This croissant/doughnut hybrid was invented by Dominique Ansel at the Dominique Ansel Bakery in New York City. It became an overnight sensation, and now people stand in line for hours just for a chance at getting one of the precious few that are made each day.
Why all the hype? Very simple – it has the shape and flavor of a doughnut, yet features the crispy, flaky texture of a buttery croissant. What’s not to hype? Anyway, after seeing like two dozen new reports on the craze, and receiving a scary number of food wishes for it, I decided to give it a go, if for no other reason than to save a few of my NYC friends the humiliation of being Instagrammed standing in that line.
Since I’ve never tasted a cronut, what follows is purely an educated guess, but I think I got pretty close. Maybe one of you New Yorkers will mail me one, so I know for sure? My game plan was simple. Make a slightly sweet, yeasty, doughnut-esque dough, which I’d then layer with butter, using the classic croissant technique.
It’s a procedure I do all the time, as in once, back in culinary school, thirty years ago. So, instead of going by the book, or even looking in a book, I winged it, and not only that, I streamlined things too. Instead painstakingly pounding out perfectly sized slabs of cold butter, I decided to try simply spreading softened butter instead. I also threw caution to the wind, and pulled off the rare and terrifying “double fold and turn,” and lived to tell the tale.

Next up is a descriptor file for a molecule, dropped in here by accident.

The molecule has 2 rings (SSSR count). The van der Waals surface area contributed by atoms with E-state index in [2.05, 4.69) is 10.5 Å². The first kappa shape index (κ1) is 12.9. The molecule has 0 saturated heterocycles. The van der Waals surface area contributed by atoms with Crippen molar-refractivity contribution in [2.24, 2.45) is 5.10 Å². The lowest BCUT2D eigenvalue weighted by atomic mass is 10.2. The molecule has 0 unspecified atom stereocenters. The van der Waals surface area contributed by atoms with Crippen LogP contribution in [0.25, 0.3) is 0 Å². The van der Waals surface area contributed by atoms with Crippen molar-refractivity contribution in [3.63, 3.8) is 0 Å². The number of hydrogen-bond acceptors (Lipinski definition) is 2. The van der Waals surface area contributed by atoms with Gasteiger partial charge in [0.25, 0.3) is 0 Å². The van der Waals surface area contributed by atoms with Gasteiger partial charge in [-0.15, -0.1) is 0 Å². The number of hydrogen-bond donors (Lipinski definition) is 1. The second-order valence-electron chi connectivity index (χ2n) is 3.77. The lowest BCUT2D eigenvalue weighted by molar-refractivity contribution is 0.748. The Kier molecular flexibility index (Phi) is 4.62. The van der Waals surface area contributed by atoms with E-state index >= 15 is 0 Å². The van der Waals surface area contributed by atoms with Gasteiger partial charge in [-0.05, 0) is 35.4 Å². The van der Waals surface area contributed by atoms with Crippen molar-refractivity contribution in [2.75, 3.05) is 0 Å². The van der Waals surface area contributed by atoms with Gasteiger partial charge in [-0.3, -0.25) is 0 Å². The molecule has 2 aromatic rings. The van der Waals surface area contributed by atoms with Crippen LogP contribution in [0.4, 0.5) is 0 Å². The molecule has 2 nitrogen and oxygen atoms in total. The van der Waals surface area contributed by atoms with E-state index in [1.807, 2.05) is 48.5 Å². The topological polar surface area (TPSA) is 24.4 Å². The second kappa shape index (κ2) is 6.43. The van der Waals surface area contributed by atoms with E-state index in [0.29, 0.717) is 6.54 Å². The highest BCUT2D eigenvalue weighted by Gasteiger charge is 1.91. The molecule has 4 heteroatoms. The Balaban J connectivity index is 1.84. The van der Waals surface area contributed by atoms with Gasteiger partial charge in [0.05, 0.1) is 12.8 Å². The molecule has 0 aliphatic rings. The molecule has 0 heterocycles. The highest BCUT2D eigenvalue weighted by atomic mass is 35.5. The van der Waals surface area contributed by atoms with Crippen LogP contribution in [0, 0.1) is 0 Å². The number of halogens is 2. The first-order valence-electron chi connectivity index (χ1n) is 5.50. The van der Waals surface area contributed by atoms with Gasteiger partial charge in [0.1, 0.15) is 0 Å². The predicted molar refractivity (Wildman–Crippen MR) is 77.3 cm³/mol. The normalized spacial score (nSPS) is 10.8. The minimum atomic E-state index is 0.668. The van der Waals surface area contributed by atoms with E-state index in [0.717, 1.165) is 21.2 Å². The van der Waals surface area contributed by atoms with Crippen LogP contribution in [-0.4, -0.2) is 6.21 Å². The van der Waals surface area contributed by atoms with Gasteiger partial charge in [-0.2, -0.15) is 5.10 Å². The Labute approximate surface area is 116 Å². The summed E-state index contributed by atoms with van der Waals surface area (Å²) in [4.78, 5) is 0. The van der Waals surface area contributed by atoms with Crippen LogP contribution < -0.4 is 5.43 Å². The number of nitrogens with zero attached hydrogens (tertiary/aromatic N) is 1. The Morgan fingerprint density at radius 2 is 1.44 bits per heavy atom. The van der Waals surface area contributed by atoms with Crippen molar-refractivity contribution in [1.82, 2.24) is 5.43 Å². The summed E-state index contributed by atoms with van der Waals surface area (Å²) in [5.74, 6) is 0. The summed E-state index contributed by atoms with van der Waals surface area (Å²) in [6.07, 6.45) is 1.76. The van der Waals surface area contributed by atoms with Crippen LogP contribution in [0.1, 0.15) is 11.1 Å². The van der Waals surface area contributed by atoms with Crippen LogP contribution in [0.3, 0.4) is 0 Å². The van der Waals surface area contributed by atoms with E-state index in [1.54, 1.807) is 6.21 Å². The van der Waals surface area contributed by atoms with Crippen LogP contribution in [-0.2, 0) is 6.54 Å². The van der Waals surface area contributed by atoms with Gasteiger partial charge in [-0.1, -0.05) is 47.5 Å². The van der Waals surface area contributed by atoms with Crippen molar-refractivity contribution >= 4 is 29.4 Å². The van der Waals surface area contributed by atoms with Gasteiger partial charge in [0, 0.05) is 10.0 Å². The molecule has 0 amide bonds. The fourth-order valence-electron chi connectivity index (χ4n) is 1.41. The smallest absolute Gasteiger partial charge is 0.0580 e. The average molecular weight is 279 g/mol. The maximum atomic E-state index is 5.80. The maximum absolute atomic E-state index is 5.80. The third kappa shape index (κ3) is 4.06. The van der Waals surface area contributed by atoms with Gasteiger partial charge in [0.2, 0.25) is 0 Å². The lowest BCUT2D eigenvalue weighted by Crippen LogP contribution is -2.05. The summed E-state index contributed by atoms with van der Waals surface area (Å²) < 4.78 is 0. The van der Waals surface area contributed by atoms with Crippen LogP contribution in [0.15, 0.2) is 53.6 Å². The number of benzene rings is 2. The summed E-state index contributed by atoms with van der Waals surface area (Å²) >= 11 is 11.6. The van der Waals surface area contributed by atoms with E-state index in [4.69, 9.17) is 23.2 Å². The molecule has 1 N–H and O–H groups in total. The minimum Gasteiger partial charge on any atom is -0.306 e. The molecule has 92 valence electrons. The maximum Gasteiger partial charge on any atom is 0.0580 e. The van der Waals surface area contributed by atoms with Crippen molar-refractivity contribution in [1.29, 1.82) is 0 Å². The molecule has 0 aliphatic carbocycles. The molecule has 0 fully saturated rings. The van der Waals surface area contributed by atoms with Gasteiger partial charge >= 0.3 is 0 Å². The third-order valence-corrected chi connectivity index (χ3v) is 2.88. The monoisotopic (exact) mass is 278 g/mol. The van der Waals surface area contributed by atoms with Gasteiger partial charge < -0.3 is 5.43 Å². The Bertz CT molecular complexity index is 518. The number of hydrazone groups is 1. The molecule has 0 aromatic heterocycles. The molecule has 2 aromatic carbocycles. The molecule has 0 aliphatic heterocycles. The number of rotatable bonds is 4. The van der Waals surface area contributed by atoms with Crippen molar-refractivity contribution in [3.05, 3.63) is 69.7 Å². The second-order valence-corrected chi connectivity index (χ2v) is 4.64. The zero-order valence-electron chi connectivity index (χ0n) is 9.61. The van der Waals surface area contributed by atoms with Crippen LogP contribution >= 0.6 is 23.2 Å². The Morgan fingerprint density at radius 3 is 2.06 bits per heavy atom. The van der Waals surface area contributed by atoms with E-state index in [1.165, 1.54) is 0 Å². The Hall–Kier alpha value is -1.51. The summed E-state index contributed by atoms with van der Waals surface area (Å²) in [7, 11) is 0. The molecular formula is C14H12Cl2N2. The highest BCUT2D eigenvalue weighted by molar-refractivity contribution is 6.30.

Like I said in the video, we’ll cover the final results in Part 2, but spoiler alert…these were awesome. I did two different versions, one regular, and one with an extra “fold and turn” which resulted in a taller, and even more impressive cronut. Stay tuned!
Ingredients for 16 Cronuts:
1 package dry active yeast (2 1/4 tsp)
1/2 cup warm water (105 degrees F.)
1 teaspoon fine salt
2 rounded tablespoons white sugar (add an extra if you want a sweeter 'nut)
1/2 cup milk
2 tablespoons melted butter
1 teaspoon of vanilla extract
1 large egg
1/8 teaspoon ground nutmeg
1 pound all-purpose flour, more as needed
6 ounces soft, unsalted, "European-style" butter (12 tablespoons)
- Combine yeast and warm water, and let sit five minutes.
- Add the rest of the ingredients, except for the flour and the European-style butter, and whisk to combine.
- Add the flour, and knead for about three minutes or until a soft sticky dough ball forms.
- Wrap dough in plastic, and refrigerate for 20 minutes.
- Roll dough out into roughly a 18 x 9-inch rectangle.
- Proceed with butter as shown!
View the complete recipe
View the complete recipe